Comparison Between Fully Covered Metal Stents and Plastic Stents in Preoperative Biliary Drainage
|ClinicalTrials.gov Identifier: NCT01789502|
Recruitment Status : Completed
First Posted : February 12, 2013
Last Update Posted : August 4, 2015
|Condition or disease||Intervention/treatment||Phase|
|Periampullary Cancer Complications of Surgical Procedures or Medical Care Disorder of Bile Duct Stent||Device: Fully covered metal stents Device: Plastic stents||Not Applicable|
Pancreaticoduodenectomy is curative option in periampullary tumor. Preoperative endoscopic retrograde cholangiopancreatog-raphy (ERCP) is usually undertaken in patients with resectable disease to relieve biliary obstruction, which is thought to impair immune response, clotting, and other functions that impact intraoperative and postoperative outcomes. Despite conflicting data pertaining to preoperative biliary drainage, ERCP with biliary stenting has become standard practice in patients with periampullary malignancies. In a recent multicenter randomized trial, patients who underwent preoperative biliary drainage had a 74% rate of complications compared with 39% for those who directly underwent surgery without preoperative biliary drainage. In this trial, however, all patients underwent placement of plastic stents. In ERCP, self-expandable metal stent are being increasingly placed for palliation of malignant biliary obstruction. Compared with plastic stents, self-expandable metal stents have large caliber and have demonstrated longer patency duration. Even in patients with resectable malignant disease, self-expandable metal stents which are placed below the level of transection may not impair technical outcomes at surgery and can be safely removed along with the surgical specimen.
This prospective study is designed to compare the incidence of stent-related adverse events, the re-intervention rate, the effectiveness of biliary drainage, surgical outcomes and hospital stays in patients with periamupllary tumors who are undergone with self-expandable metal stents or plastic stents placement for preoperative biliary drainage
|Study Type :||Interventional (Clinical Trial)|
|Actual Enrollment :||86 participants|
|Intervention Model:||Parallel Assignment|
|Masking:||None (Open Label)|
|Official Title:||Are Fully Covered Metal Stents Superior to Plastic Stents for Preoperative Biliary Decompression in Malignant Distal Bile Duct Obstruction?|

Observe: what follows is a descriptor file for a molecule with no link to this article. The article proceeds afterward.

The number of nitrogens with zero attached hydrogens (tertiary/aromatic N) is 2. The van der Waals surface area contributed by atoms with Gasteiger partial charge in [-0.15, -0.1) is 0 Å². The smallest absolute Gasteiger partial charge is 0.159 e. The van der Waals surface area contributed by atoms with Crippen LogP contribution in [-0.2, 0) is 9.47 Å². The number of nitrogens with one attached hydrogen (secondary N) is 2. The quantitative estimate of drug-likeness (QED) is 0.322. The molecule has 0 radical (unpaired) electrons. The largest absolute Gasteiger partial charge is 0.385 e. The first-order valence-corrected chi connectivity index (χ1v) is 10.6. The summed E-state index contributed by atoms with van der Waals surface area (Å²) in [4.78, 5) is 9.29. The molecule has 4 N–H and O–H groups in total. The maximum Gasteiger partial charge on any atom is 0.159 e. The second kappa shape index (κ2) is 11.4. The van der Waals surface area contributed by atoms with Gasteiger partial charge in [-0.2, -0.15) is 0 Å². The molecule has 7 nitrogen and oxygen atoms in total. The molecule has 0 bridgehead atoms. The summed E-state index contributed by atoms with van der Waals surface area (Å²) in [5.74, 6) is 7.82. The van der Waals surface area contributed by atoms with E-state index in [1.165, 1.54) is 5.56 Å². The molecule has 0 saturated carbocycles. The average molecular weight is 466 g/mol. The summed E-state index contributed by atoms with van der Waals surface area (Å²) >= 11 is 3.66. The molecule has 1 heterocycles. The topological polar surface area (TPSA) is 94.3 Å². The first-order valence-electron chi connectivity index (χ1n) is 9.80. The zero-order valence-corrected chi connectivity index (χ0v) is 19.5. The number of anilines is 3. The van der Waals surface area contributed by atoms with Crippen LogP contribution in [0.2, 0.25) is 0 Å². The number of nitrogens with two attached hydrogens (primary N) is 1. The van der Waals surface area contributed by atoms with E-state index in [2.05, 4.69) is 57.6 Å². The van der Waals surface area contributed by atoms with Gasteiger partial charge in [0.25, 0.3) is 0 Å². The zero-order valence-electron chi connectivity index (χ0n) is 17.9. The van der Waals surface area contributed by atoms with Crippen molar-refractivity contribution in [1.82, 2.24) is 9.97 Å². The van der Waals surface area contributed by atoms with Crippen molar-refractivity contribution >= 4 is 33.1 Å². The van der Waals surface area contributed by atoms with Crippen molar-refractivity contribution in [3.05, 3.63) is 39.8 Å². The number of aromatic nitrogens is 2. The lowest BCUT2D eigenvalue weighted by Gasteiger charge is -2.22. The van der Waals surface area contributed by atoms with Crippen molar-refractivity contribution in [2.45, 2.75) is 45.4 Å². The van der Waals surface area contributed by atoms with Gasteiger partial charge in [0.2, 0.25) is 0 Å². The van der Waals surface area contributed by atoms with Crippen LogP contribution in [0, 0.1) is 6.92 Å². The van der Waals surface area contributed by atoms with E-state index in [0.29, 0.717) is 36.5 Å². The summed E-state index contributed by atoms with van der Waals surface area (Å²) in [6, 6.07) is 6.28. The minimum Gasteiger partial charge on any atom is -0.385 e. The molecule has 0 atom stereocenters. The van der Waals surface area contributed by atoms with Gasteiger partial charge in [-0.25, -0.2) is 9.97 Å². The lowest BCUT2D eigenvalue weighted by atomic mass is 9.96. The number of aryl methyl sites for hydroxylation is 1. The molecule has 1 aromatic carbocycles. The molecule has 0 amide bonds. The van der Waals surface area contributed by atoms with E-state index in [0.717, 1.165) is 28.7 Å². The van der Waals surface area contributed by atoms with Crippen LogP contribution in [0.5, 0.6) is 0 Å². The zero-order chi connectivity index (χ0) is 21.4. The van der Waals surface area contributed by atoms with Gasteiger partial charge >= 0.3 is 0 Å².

|Study Start Date :||January 2012|
|Actual Primary Completion Date :||December 2014|
|Actual Study Completion Date :||February 2015|
Active Comparator: Plastic stents
Plastic stents are inserted by ERCP
Device: Plastic stents
Plastic stents were inserted by ERCP
Other Name: Biliary stents, Cook Endoscopy, Winston-Salem, NC
Experimental: Fully covered metal stents
Fully covered metal stents are inserted by ERCP
Device: Fully covered metal stents
Fully covered metal stents were inserted by ERCP
Other Name: BONASTENT, Standard Sci Tech, Seoul, Korea
- Adverse events related to the stent insertion [ Time Frame: up to 4weeks ]Primary outcome parameter is adverse events related to the stent insertion includes post-ERCP pancreatitis, cholecystitis, cholangitis, bowel perforation or hemorrhage.
- Re-intervention rate [ Time Frame: up to 4weeks ]Re-intervention is defined as endoscopic retrograde cholangiopancreatography or percutaneous transhepatic biliary drainage procedures which are required to achieve adequate preoperative biliary drainage after stent insertion.
- Hospital stay [ Time Frame: up to 1months ]Hospital stay is defined as the period between the date of stent insertion and that of discharge.
- Surgical outcomes [ Time Frame: up to 1months ]Surgical outcomes include the complete resection rate, complication rates related to surgery or the amount of transfusion during surgery.
Please refer to this study by its ClinicalTrials.gov identifier (NCT number): NCT01789502
|Korea, Republic of|
|Inje University Ilsan Paik Hospital|
|Koyang, Gyeonggi-do, Korea, Republic of, 411-706|
|Daejun Eulji University Hospital|
|Daejun, Korea, Republic of, 302-799|
|Asan Medical Center|
|Seoul, Korea, Republic of, 138-736|
|Principal Investigator:||Tae Jun Song, MD, PhD||Department of Internal Medicine, Inje University Ilsan Paik Hospital, Koyang, Korea|